Can you get attorneys fees in a Trademark Infringement suit under the Lanham Act?

Written by Mark Terry

Can you get attorneys fees in a Trademark Infringement suit under the Lanham Act? In short, the answer is yes, but only in exceptional cases. This is an issue that often comes up in lawsuits of all types, especially intellectual property cases. As a Florida Intellectual Property Attorney, damages are a topical subject I’m often asked about.

As the prevailing party under the Lanham Act, a party is entitled to an award of attorney’s fees in “exceptional cases.” 15 U.S.C. § 1117. Intentional, deliberate or willful conduct is usually sufficient to make out an “exceptional case.” See, e.g., Playboy Enterprises, Inc. v. P.K. Sorren Export Co., 546 F.Supp. 987, 999 (S.D.Fla.1982) (attorneys’ fees awarded where infringement was deliberate); Hallmark Cards, Inc. v. Hallmark Dodge, Inc., 634 F.Supp. 990, 999 (W.D.Mo.1986) (deliberate and intentional infringement makes the case “exceptional”).

As an example of an exceptional case, in Nutrivida, Inc. v. Inmuno Vital, Inc., 46 F.Supp.2d 1310 (S.D. Fla., 1998), the Defendant continued to utilize the trademark at issue long after receiving a cease and desist letter. The Court found that under the foregoing authorities, such deliberate, knowing and intentional infringement warranted a determination that the case was “exceptional” for purposes of determining the trademark holder’s entitlement to an attorneys’ fee award under the Lanham Act.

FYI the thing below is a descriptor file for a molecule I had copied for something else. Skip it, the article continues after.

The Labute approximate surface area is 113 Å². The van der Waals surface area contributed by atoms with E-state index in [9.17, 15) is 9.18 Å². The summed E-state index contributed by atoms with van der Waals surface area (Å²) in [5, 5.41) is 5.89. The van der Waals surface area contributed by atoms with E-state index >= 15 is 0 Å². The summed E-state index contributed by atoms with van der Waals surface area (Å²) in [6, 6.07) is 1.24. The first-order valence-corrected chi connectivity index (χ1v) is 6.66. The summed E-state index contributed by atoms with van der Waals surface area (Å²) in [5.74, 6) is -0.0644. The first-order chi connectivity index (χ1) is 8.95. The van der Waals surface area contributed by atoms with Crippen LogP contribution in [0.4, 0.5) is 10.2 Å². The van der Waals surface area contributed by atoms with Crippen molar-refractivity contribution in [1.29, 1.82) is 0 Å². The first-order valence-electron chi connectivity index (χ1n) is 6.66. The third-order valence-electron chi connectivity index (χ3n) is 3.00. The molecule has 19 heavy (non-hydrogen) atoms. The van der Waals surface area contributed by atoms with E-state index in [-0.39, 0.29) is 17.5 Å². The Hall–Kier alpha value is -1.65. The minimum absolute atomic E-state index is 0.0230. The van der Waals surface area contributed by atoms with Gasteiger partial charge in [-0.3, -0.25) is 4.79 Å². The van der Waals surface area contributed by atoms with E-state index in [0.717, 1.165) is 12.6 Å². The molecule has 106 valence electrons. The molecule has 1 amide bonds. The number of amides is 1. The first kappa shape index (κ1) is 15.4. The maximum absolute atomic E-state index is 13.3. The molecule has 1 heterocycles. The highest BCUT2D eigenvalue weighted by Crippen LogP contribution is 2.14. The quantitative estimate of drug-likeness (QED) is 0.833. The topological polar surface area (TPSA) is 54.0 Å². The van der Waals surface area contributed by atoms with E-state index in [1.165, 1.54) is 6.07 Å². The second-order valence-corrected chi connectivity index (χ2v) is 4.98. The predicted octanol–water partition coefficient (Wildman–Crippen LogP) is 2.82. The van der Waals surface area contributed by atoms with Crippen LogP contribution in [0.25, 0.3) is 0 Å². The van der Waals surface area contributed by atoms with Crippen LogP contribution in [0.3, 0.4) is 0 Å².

The lesson here is that your case must be exceptional to get attorney’s fee and there must be a showing of deliberate intent to make the case exceptional. This is difficult to prove in cases involving likelihood of confusion where the Defendants did not know beforehand that their mark was similar to the Plaintiff’s mark. But in counterfeiting cases, or cases where the Defendant was contacted beforehand and he continued infringing, intent is easier to prove. In those cases, attorney’s fees are in play.

How to determine attorney’s fees is another matter altogether. The Court normally applies the “lodestar” approach set forth in Hensley v. Eckerhart, 461 U.S. 424, 103 S.Ct. 1933, 76 L.Ed.2d 40 (1983) and Norman v. The Housing Authority of the City of Montgomery, 836 F.2d 1292 (11th Cir.1988). To arrive at the lodestar amount, the Court is required to multiply the number of hours reasonably expended on the litigation by a reasonable hourly rate for the services of the prevailing party’s attorney. Norman, 836 F.2d at 1299. Once the Court arrives at the lodestar figure, it may be adjusted according to whether the results were excellent, whether the fee was fixed or contingent, and other factors. In intellectual property cases, other courts have held that “a party should be entitled to retain the most competent counsel available” because the issues are difficult and require great skill and experience on the part of the attorneys. Howes v. Medical Components, Inc., 761 F.Supp. 1193, 1196, 1199 (E.D.Pa.1990).


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